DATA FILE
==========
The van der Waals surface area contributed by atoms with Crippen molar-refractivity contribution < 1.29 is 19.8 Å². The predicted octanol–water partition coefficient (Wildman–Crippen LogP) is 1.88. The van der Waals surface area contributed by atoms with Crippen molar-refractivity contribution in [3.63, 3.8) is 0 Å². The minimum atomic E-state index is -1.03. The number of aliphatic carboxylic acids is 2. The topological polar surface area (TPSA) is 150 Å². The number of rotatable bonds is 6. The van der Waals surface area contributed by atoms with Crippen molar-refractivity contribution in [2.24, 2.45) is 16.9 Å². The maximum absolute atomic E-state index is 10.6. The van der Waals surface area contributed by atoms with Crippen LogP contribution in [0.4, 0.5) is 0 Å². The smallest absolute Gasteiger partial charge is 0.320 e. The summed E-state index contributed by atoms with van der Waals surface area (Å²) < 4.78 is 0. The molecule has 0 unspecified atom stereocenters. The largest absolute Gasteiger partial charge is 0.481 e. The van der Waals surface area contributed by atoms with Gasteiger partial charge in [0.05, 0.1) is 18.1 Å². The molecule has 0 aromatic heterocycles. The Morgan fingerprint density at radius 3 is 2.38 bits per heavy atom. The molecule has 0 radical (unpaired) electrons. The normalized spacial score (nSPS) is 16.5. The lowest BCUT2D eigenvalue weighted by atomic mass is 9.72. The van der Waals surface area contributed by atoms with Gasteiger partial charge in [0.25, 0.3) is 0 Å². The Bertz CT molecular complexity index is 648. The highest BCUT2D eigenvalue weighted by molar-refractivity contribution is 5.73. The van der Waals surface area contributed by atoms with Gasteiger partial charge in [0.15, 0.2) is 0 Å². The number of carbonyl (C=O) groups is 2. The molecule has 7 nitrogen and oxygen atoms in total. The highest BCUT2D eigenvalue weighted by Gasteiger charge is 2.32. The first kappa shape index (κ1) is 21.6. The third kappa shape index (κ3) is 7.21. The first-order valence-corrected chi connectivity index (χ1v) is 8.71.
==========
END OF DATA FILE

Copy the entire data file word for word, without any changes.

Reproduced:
The van der Waals surface area contributed by atoms with Crippen molar-refractivity contribution < 1.29 is 19.8 Å². The predicted octanol–water partition coefficient (Wildman–Crippen LogP) is 1.88. The van der Waals surface area contributed by atoms with Crippen molar-refractivity contribution in [3.63, 3.8) is 0 Å². The minimum atomic E-state index is -1.03. The number of aliphatic carboxylic acids is 2. The topological polar surface area (TPSA) is 150 Å². The number of rotatable bonds is 6. The van der Waals surface area contributed by atoms with Crippen molar-refractivity contribution in [2.24, 2.45) is 16.9 Å². The maximum absolute atomic E-state index is 10.6. The van der Waals surface area contributed by atoms with Crippen LogP contribution in [0.4, 0.5) is 0 Å². The smallest absolute Gasteiger partial charge is 0.320 e. The summed E-state index contributed by atoms with van der Waals surface area (Å²) < 4.78 is 0. The molecule has 0 unspecified atom stereocenters. The largest absolute Gasteiger partial charge is 0.481 e. The van der Waals surface area contributed by atoms with Gasteiger partial charge in [0.05, 0.1) is 18.1 Å². The molecule has 0 aromatic heterocycles. The Morgan fingerprint density at radius 3 is 2.38 bits per heavy atom. The molecule has 0 radical (unpaired) electrons. The normalized spacial score (nSPS) is 16.5. The lowest BCUT2D eigenvalue weighted by atomic mass is 9.72. The van der Waals surface area contributed by atoms with Gasteiger partial charge in [0.25, 0.3) is 0 Å². The Bertz CT molecular complexity index is 648. The highest BCUT2D eigenvalue weighted by molar-refractivity contribution is 5.73. The van der Waals surface area contributed by atoms with Gasteiger partial charge in [0.15, 0.2) is 0 Å². The number of carbonyl (C=O) groups is 2. The molecule has 7 nitrogen and oxygen atoms in total. The highest BCUT2D eigenvalue weighted by Gasteiger charge is 2.32. The first kappa shape index (κ1) is 21.6. The third kappa shape index (κ3) is 7.21. The first-order valence-corrected chi connectivity index (χ1v) is 8.71.